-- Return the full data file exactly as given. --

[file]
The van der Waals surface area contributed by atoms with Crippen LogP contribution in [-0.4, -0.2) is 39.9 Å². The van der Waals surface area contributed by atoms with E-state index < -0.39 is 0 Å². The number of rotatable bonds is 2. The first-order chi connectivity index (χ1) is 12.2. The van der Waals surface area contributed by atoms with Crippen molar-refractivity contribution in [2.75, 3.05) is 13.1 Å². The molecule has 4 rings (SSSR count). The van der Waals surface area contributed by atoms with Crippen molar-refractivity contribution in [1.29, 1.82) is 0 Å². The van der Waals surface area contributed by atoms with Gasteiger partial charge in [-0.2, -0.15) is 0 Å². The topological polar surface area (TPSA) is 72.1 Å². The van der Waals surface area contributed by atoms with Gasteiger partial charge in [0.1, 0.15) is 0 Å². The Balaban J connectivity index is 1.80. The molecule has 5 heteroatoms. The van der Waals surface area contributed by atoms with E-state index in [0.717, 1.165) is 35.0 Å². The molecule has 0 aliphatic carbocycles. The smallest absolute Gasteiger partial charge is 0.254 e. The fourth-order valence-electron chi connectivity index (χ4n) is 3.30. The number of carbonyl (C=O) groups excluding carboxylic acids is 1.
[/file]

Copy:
The van der Waals surface area contributed by atoms with Crippen LogP contribution in [-0.4, -0.2) is 39.9 Å². The van der Waals surface area contributed by atoms with E-state index < -0.39 is 0 Å². The number of rotatable bonds is 2. The first-order chi connectivity index (χ1) is 12.2. The van der Waals surface area contributed by atoms with Crippen molar-refractivity contribution in [2.75, 3.05) is 13.1 Å². The molecule has 4 rings (SSSR count). The van der Waals surface area contributed by atoms with Crippen molar-refractivity contribution in [1.29, 1.82) is 0 Å². The van der Waals surface area contributed by atoms with Gasteiger partial charge in [-0.2, -0.15) is 0 Å². The topological polar surface area (TPSA) is 72.1 Å². The van der Waals surface area contributed by atoms with Gasteiger partial charge in [0.1, 0.15) is 0 Å². The Balaban J connectivity index is 1.80. The molecule has 5 heteroatoms. The van der Waals surface area contributed by atoms with E-state index in [0.717, 1.165) is 35.0 Å². The molecule has 0 aliphatic carbocycles. The smallest absolute Gasteiger partial charge is 0.254 e. The fourth-order valence-electron chi connectivity index (χ4n) is 3.30. The number of carbonyl (C=O) groups excluding carboxylic acids is 1.